23 May 2015

Lauren Hill Heroic Inspirations

I saw this card featured on a few websites when it was released a couple of months ago, and I recently ordered one of my own. Lauren Hill was recruited to play college basketball for Mount St. Joseph, but was diagnosed with a terminal pediatric brain cancer and given a very short time to live. In order to fulfill her dream of playing basketball, the NCAA and Hiram College agreed to change an away game into a home game and move it up by two weeks to allow her to play. Due to overwhelming interest in the game, Xavier University opened up their facility for the game, allowing many more people to attend and watch the game. Most of the school's games would attract 100 fans, but 10,000 attended this one.

Lauren scored the first basket of the game, then was subbed out. She also scored the last basket of the game, which her team won by a score of 66 - 55. She appeared in a couple more games and, more importantly, raised awareness and over $1 million for The Cure Starts Now, a pediatric cancer awareness foundation. She understood that she was going to die, and continued to push and drive for her cause, funding a cure for cancer. Lauren died on April 10, 2015.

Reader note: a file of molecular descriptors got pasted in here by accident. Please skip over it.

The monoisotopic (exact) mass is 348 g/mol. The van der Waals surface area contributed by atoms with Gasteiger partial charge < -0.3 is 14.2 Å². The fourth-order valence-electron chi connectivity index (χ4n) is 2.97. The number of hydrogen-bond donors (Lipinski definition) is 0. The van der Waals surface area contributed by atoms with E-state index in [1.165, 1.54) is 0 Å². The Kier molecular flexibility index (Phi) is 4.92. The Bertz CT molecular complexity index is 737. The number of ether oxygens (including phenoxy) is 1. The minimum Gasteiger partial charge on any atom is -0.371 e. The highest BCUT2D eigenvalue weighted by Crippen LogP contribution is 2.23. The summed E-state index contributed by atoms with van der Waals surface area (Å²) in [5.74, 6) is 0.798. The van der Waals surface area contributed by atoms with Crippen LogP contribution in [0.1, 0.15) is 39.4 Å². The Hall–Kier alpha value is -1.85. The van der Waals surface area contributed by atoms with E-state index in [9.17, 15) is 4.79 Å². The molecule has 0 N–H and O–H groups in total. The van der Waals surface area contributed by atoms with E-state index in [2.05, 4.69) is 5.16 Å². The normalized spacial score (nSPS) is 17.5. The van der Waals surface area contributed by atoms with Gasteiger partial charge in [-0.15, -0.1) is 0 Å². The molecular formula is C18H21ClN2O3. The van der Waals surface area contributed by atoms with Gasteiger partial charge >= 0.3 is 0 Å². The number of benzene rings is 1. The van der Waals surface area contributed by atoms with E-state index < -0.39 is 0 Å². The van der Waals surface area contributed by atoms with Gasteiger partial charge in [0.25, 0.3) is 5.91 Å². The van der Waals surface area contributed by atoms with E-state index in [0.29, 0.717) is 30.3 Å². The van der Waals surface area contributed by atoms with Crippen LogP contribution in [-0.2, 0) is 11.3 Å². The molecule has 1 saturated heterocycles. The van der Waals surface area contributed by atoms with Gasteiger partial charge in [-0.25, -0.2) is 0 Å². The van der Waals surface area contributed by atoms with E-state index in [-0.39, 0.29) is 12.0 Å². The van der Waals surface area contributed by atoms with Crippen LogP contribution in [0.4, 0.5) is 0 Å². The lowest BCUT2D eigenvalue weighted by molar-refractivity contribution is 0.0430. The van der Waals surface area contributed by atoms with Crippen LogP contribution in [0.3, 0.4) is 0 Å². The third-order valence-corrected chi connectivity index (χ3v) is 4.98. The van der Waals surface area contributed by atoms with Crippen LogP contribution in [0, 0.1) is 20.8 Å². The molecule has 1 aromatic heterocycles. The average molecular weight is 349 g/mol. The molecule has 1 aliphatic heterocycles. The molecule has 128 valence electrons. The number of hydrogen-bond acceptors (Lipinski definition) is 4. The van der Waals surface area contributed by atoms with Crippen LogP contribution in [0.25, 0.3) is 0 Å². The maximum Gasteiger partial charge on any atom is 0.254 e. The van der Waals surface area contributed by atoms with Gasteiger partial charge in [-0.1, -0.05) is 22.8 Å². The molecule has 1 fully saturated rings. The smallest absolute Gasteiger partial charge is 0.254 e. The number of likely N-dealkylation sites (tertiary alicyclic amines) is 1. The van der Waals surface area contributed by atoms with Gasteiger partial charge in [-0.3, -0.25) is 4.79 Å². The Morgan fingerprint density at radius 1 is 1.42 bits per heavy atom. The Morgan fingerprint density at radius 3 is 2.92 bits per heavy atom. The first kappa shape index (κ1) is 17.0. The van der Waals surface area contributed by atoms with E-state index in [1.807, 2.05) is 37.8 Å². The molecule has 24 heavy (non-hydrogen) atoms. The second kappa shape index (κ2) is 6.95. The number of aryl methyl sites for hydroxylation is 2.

Upper Deck released a Heroic Inspirations trading card honoring Hill, with profits from sales going to The Cure Starts Now. I ordered one of them a few weeks ago. There is an autographed version of the card in addition to the base card. The site for ordering the cards appears to be down now but there is another site set up, Layup 4 Lauren, to honor Lauren and continue her work.

I am kind of a soft-hearted guy, so stories like this hit me right in my feels. It was pretty amazing that she remained so optimistic and outspoken, even in the very last days of her life. It is pretty important to remember that many of these stories end without a miraculous recovery and a great many kids with cancer don't pull through, as that knowledge lends a bit of urgency to the need for awareness and funding for research on detection, prevention, and treatment. We tend to avoid the topics of death and disease because they make us uncomfortable and they're not nice or fun or beautiful, but awareness is an important part of enacting change.

1 comment:

  1. Great post. I recently ordered one of these. I suppose I'm a softie too. After reading this, I can't wait to receive mine!